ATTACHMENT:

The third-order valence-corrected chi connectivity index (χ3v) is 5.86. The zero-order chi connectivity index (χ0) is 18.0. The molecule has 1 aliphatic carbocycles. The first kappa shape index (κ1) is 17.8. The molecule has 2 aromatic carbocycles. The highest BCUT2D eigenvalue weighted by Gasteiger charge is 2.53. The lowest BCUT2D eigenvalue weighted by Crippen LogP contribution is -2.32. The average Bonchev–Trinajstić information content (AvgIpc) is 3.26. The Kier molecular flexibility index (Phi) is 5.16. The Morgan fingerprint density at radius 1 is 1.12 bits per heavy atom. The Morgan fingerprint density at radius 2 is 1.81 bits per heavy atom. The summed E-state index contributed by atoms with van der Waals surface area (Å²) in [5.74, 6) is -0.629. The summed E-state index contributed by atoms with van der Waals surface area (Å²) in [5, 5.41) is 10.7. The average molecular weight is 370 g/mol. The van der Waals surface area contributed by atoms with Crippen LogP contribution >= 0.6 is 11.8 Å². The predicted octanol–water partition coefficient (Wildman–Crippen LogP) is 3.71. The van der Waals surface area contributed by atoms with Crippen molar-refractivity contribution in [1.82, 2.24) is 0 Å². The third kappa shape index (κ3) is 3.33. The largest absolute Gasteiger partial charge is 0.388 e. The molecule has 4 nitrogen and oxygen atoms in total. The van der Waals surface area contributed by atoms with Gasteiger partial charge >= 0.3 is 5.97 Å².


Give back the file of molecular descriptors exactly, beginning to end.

The third-order valence-corrected chi connectivity index (χ3v) is 5.86. The zero-order chi connectivity index (χ0) is 18.0. The molecule has 1 aliphatic carbocycles. The first kappa shape index (κ1) is 17.8. The molecule has 2 aromatic carbocycles. The highest BCUT2D eigenvalue weighted by Gasteiger charge is 2.53. The lowest BCUT2D eigenvalue weighted by Crippen LogP contribution is -2.32. The average Bonchev–Trinajstić information content (AvgIpc) is 3.26. The Kier molecular flexibility index (Phi) is 5.16. The Morgan fingerprint density at radius 1 is 1.12 bits per heavy atom. The Morgan fingerprint density at radius 2 is 1.81 bits per heavy atom. The summed E-state index contributed by atoms with van der Waals surface area (Å²) in [5.74, 6) is -0.629. The summed E-state index contributed by atoms with van der Waals surface area (Å²) in [5, 5.41) is 10.7. The average molecular weight is 370 g/mol. The van der Waals surface area contributed by atoms with Crippen LogP contribution >= 0.6 is 11.8 Å². The predicted octanol–water partition coefficient (Wildman–Crippen LogP) is 3.71. The van der Waals surface area contributed by atoms with Crippen molar-refractivity contribution in [1.82, 2.24) is 0 Å². The third kappa shape index (κ3) is 3.33. The largest absolute Gasteiger partial charge is 0.388 e. The molecule has 4 nitrogen and oxygen atoms in total. The van der Waals surface area contributed by atoms with Gasteiger partial charge >= 0.3 is 5.97 Å².